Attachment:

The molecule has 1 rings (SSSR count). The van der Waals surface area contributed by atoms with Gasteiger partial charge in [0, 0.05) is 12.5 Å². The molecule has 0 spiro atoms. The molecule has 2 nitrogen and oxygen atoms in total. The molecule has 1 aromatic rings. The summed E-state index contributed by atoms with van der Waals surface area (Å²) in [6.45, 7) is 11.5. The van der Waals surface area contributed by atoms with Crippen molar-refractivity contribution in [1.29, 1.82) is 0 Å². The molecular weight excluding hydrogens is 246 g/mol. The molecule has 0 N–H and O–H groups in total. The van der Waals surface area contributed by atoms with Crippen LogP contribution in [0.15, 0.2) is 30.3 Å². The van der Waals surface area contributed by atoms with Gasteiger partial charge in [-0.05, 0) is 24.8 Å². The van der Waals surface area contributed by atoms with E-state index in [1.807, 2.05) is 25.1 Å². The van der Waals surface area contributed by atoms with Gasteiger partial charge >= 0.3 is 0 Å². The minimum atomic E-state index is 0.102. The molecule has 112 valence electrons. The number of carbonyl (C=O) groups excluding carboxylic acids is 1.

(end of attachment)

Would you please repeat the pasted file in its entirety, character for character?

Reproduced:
The molecule has 1 rings (SSSR count). The van der Waals surface area contributed by atoms with Gasteiger partial charge in [0, 0.05) is 12.5 Å². The molecule has 0 spiro atoms. The molecule has 2 nitrogen and oxygen atoms in total. The molecule has 1 aromatic rings. The summed E-state index contributed by atoms with van der Waals surface area (Å²) in [6.45, 7) is 11.5. The van der Waals surface area contributed by atoms with Crippen molar-refractivity contribution in [1.29, 1.82) is 0 Å². The molecular weight excluding hydrogens is 246 g/mol. The molecule has 0 N–H and O–H groups in total. The van der Waals surface area contributed by atoms with Crippen LogP contribution in [0.15, 0.2) is 30.3 Å². The van der Waals surface area contributed by atoms with Gasteiger partial charge in [-0.05, 0) is 24.8 Å². The van der Waals surface area contributed by atoms with E-state index in [1.807, 2.05) is 25.1 Å². The van der Waals surface area contributed by atoms with Gasteiger partial charge >= 0.3 is 0 Å². The minimum atomic E-state index is 0.102. The molecule has 112 valence electrons. The number of carbonyl (C=O) groups excluding carboxylic acids is 1.